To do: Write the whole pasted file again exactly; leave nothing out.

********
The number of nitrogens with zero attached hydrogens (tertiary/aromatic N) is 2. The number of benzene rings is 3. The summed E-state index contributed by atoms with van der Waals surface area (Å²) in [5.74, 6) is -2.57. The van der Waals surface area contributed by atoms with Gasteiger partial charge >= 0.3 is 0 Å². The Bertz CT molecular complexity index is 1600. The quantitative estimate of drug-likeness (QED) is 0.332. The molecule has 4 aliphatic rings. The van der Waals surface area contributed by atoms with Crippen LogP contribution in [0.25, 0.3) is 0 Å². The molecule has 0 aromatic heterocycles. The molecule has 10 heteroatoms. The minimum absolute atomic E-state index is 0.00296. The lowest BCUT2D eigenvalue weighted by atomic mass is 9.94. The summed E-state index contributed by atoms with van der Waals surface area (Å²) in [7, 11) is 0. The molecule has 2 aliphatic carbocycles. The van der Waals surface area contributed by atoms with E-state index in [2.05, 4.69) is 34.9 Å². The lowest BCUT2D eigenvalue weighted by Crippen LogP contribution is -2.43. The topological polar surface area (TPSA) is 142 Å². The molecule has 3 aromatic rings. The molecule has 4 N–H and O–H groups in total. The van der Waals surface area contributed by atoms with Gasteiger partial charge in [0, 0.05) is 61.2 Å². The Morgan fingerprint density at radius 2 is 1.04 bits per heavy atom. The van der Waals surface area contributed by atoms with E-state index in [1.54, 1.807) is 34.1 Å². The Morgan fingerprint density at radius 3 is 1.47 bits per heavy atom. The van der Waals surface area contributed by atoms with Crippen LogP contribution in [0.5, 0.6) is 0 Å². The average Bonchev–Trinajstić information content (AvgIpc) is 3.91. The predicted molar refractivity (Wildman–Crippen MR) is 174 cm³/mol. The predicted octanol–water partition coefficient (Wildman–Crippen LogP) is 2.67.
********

The number of nitrogens with zero attached hydrogens (tertiary/aromatic N) is 2. The number of benzene rings is 3. The summed E-state index contributed by atoms with van der Waals surface area (Å²) in [5.74, 6) is -2.57. The van der Waals surface area contributed by atoms with Gasteiger partial charge >= 0.3 is 0 Å². The Bertz CT molecular complexity index is 1600. The quantitative estimate of drug-likeness (QED) is 0.332. The molecule has 4 aliphatic rings. The van der Waals surface area contributed by atoms with Crippen LogP contribution in [0.25, 0.3) is 0 Å². The molecule has 0 aromatic heterocycles. The molecule has 10 heteroatoms. The minimum absolute atomic E-state index is 0.00296. The lowest BCUT2D eigenvalue weighted by atomic mass is 9.94. The summed E-state index contributed by atoms with van der Waals surface area (Å²) in [7, 11) is 0. The molecule has 2 aliphatic carbocycles. The van der Waals surface area contributed by atoms with E-state index in [2.05, 4.69) is 34.9 Å². The lowest BCUT2D eigenvalue weighted by Crippen LogP contribution is -2.43. The topological polar surface area (TPSA) is 142 Å². The molecule has 3 aromatic rings. The molecule has 4 N–H and O–H groups in total. The van der Waals surface area contributed by atoms with Gasteiger partial charge in [0, 0.05) is 61.2 Å². The Morgan fingerprint density at radius 2 is 1.04 bits per heavy atom. The van der Waals surface area contributed by atoms with E-state index in [1.54, 1.807) is 34.1 Å². The Morgan fingerprint density at radius 3 is 1.47 bits per heavy atom. The van der Waals surface area contributed by atoms with Crippen LogP contribution in [0.5, 0.6) is 0 Å². The average Bonchev–Trinajstić information content (AvgIpc) is 3.91. The predicted molar refractivity (Wildman–Crippen MR) is 174 cm³/mol. The predicted octanol–water partition coefficient (Wildman–Crippen LogP) is 2.67.